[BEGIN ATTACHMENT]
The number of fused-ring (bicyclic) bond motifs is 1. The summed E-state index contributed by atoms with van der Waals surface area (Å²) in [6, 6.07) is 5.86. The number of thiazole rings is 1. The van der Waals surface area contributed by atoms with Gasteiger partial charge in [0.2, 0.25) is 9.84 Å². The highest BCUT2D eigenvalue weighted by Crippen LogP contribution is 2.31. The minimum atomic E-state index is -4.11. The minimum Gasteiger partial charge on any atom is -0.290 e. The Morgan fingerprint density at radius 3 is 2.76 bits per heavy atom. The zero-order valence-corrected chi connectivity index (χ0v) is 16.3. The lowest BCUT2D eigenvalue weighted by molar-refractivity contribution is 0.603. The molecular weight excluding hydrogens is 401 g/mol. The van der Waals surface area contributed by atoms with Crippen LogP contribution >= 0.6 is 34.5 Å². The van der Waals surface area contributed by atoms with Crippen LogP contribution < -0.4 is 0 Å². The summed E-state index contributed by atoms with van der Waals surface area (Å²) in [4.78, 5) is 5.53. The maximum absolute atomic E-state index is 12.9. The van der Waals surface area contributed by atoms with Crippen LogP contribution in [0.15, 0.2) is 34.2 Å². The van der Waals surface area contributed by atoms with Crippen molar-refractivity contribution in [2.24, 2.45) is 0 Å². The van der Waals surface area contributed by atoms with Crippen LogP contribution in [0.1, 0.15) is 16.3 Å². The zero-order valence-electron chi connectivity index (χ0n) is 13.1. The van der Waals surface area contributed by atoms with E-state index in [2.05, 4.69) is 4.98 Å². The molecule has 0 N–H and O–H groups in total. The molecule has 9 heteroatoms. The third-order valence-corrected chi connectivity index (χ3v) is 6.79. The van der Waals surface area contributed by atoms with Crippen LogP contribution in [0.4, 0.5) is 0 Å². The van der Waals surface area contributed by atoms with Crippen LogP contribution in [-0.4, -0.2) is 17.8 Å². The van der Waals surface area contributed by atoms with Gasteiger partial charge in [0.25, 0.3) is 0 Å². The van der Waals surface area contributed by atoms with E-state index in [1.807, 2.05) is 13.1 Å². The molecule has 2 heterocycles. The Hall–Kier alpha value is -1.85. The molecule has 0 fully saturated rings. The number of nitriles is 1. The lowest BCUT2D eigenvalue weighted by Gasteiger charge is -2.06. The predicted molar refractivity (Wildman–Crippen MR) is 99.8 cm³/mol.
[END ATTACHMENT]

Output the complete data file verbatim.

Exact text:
The number of fused-ring (bicyclic) bond motifs is 1. The summed E-state index contributed by atoms with van der Waals surface area (Å²) in [6, 6.07) is 5.86. The number of thiazole rings is 1. The van der Waals surface area contributed by atoms with Gasteiger partial charge in [0.2, 0.25) is 9.84 Å². The highest BCUT2D eigenvalue weighted by Crippen LogP contribution is 2.31. The minimum atomic E-state index is -4.11. The minimum Gasteiger partial charge on any atom is -0.290 e. The Morgan fingerprint density at radius 3 is 2.76 bits per heavy atom. The zero-order valence-corrected chi connectivity index (χ0v) is 16.3. The lowest BCUT2D eigenvalue weighted by molar-refractivity contribution is 0.603. The molecular weight excluding hydrogens is 401 g/mol. The van der Waals surface area contributed by atoms with Crippen LogP contribution >= 0.6 is 34.5 Å². The van der Waals surface area contributed by atoms with Crippen LogP contribution < -0.4 is 0 Å². The summed E-state index contributed by atoms with van der Waals surface area (Å²) in [4.78, 5) is 5.53. The maximum absolute atomic E-state index is 12.9. The van der Waals surface area contributed by atoms with Crippen LogP contribution in [0.15, 0.2) is 34.2 Å². The van der Waals surface area contributed by atoms with Crippen molar-refractivity contribution in [2.24, 2.45) is 0 Å². The van der Waals surface area contributed by atoms with Crippen LogP contribution in [0.1, 0.15) is 16.3 Å². The zero-order valence-electron chi connectivity index (χ0n) is 13.1. The van der Waals surface area contributed by atoms with E-state index in [2.05, 4.69) is 4.98 Å². The molecule has 0 N–H and O–H groups in total. The molecule has 9 heteroatoms. The third-order valence-corrected chi connectivity index (χ3v) is 6.79. The van der Waals surface area contributed by atoms with Crippen LogP contribution in [0.4, 0.5) is 0 Å². The van der Waals surface area contributed by atoms with Crippen LogP contribution in [-0.4, -0.2) is 17.8 Å². The van der Waals surface area contributed by atoms with Gasteiger partial charge in [0.25, 0.3) is 0 Å². The van der Waals surface area contributed by atoms with E-state index in [1.807, 2.05) is 13.1 Å². The molecule has 2 heterocycles. The Hall–Kier alpha value is -1.85. The molecule has 0 fully saturated rings. The number of nitriles is 1. The lowest BCUT2D eigenvalue weighted by Gasteiger charge is -2.06. The predicted molar refractivity (Wildman–Crippen MR) is 99.8 cm³/mol.